BSI of Lugano, Switzerland, became the first bank to earn a non-prosecution agreement under the U.S. DOJ’s Program for Swiss Banks, paying a penalty of $211 million. First announced on August 29, 2013, the program offered Switzerland-based banks that were not under criminal investigation the opportunity to avoid criminal investigation and prosecution in return for fully disclosing their dealings with U.S. accountholders and paying a penalty, among other conditions. Over 100 Swiss banks entered the program. According to the DOJ’s press release:

BSI helped its U.S. clients create sham corporations and trusts that masked the true identity of its U.S. accountholders. Many of its U.S. clients also opened “numbered” Swiss bank accounts that shielded their identities, even from employees within the Swiss bank. BSI acknowledged that in order to help keep identities secret, it issued credit or debit cards to many U.S. accountholders without names visible on the card itself.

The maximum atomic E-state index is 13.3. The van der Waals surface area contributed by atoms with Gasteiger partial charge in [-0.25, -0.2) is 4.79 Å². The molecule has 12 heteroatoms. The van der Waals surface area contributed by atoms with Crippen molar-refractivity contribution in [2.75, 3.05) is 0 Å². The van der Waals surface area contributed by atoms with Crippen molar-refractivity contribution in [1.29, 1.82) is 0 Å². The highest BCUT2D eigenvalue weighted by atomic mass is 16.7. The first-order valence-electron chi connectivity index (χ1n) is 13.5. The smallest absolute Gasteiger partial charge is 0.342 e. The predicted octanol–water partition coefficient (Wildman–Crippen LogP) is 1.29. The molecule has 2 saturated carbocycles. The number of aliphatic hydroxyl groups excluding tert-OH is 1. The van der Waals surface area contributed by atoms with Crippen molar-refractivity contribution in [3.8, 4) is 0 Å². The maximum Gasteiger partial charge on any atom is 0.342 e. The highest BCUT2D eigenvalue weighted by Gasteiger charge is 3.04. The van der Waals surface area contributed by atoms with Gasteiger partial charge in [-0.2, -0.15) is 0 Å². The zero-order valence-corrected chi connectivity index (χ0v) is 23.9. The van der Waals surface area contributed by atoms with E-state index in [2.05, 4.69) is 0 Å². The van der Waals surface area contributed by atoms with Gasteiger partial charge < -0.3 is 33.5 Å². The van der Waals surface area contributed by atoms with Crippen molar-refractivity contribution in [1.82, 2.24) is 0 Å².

BSI not only helped U.S. clients shield their identity from the Internal Revenue Service (IRS). but helped them repatriate cash as well. BSI admitted that its relationship managers and their U.S. clients used code words in emails to gain access to funds. BSI disclosed instances where its U.S. clients would use coded language, such as asking their private bankers, “can you download some tunes for us?” or note that their “gas tank is running empty” when they required additional cash to be loaded to their cards . . . . BSI had more than 3,000 active United States-related accounts after 2008, many of which it knew were not disclosed in the United States. In resolving its criminal liabilities under the program, BSI provided extensive cooperation and encouraged hundreds of U.S. accountholders to come into compliance. BSI is also assisting with ongoing treaty requests.

Presumably, similar announcements from the other 100+ banks will be forthcoming.